Excitebots – the WTF-iest game of 2009

Excitebots had an uphill struggle from the moment it was announced. The name betrays the fact it’s a re-skinned version of 2006’s all-motion racer Excite Truck, now loaded with robotic insects and animals instead of diesel-gulping vehicles. Kinda hard to get worked up about a remix of a years-old game that didn’t make a big splash the first time around.

However, Excitebots has one thing Truck never did – a heaping does of “WTF?” that keeps you glued to the screen. Every car, lap and course in the game is saturated with “they have to be on drugs” moments that make up for the rehashed concept. We’ve isolated five specific instances that help make this under-the-radar racer more than April filler.

So, instead of cars you have Transformer-esque robo-cars that shift between vehicle and animal form:

As with the excited trucks, each ‘bot has its own attributes (weight, grip, turbo duration/power) and a plethora of colors to choose from. When they’re in car form, you could easily mistake the game for some kind of wackoHot Wheels racer, but certain power-ups (mentioned later) transform them into gangly mechanized athletes, ready to stomp, fly or fling to the finish line.

Before moving on, we’d just like to reiterate that you’re racing as a bat, frog, grasshopper, turtle, centipede, mantis and something that, based on the silhouette (we haven’t unlocked it yet) looks a lot like a crab. No cars, no people, just robot animals. What the eff.

It’s perfectly understandable, even at this point, to brush Excitebots off. The goofy ‘bots and silly name do make it tough to take seriously. But, like Excite Truck, the courses are perfectly designed for blinding speed and 1080 degree spins that constantly reward you stars for bigger and better driving. In other words, this game is fast.

Above: Almost F-Zero caliber speed, people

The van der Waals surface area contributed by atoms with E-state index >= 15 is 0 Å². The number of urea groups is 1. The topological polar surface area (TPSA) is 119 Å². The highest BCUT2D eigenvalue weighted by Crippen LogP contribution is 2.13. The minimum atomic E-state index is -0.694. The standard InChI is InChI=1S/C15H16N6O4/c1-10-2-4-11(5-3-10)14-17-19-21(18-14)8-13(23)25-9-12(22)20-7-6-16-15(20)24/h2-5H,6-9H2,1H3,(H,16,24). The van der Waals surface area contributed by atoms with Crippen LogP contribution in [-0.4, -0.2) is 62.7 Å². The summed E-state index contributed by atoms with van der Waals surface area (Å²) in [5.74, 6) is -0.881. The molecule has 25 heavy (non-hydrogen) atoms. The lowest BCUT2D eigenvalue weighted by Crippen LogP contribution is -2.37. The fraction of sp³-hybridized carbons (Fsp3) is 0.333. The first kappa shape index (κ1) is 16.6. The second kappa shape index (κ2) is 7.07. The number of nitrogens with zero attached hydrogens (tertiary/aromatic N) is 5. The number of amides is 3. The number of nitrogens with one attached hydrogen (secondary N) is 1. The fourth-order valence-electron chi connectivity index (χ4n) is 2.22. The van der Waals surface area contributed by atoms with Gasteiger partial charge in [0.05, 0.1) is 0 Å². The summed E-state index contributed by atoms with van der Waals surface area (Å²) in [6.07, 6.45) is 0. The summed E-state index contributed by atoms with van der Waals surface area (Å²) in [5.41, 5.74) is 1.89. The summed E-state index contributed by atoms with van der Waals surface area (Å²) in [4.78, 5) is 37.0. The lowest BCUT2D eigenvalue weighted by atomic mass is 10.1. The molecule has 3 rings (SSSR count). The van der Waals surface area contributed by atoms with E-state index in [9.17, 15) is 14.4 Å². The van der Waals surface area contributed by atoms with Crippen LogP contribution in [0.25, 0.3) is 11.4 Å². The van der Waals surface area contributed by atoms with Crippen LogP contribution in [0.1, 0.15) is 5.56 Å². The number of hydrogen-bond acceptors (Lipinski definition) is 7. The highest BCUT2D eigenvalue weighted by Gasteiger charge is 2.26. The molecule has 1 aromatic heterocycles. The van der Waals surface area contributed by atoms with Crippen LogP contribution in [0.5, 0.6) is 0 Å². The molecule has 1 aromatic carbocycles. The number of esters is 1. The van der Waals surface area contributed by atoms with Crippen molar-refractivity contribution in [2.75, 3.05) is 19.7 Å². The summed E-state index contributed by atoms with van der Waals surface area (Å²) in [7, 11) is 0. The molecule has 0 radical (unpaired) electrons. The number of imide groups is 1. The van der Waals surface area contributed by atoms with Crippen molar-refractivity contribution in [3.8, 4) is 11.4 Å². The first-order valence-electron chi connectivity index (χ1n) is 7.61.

Sprinkled throughout each course are several methods of gaining even more speed, more air and more stunt bonuses. And, seeing as winning the race is reliant on placement as well as star totals, you’ll be utilizing every single trick on the track, from Excite Truck-holdovers like turbo speed and terrain-changing buttons that raise and lower hills, to the new speed bars seen below.

Above: The red bar has you moving the remote in a boat-rowing motion in time with the spinning ‘bot. Perfect spinning results in a huge burst of speed

Above: Yellow bars require you to push forward at the proper time, rocketing the ‘bot forward – mess it up and you’ll careen off in a jumbled mess

Above: The backflip bar is usually located high the sky, accessed only by massive turbo leaps. Snag it, and you’ll soar to this height, and spring ahead

It all adds up to a nonstop barrage of “GO GO GO!” that never blinks, never pauses to ask questions, just wants you to move ahead as quickly as possible. Combine all the stunts and air with constant praise from the HUD…

… and you have a racer that’s built for speed. And, all the while, the courses behave like no other game we can think of, changing, shifting and hurling you all over the place, lending even more “WTF” to the pile.

Mario Kart has shells and banana peels. Once that was strange, but now it’s commonplace after 16 years of power-sliding Bowser into the drink. WipEout has the speed, but weapons are of typical design. That can’t be said about Excitebots. Not at all.

Above: The leg power-up converts your ‘bot into its animal form, letting you sprint ahead and crush any other racer caught in your path

Above: The tambourine bangs out the first five notes of theshave and a haircutbeat, then has you finish it by pressing ‘A’ twice. Do it and you get a boost, but please realize you just got a boost from a friggin’ tambourine

Above: Teeth act like homing missiles that harass the other ‘bot until shaken off. If you’re caught in them, you literally have to shake the remote to break free

Obviously there are more than three weapons, but given that the unexpected is part of the game’s charm, we don’t want to get into the rocket, the hammer and other goodies that dot the track. We will, however, share some of the “WTF-iest” screens on the next page, right after you soak up this video that collects what we’ve just gone over.

Brett Elston

A fomer Executive Editor at GamesRadar, Brett also contributed content to many other Future gaming publications including Nintendo Power, PC Gamer and Official Xbox Magazine. Brett has worked at Capcom in several senior roles, is an experienced podcaster, and now works as a Senior Manager of Content Communications at PlayStation SIE.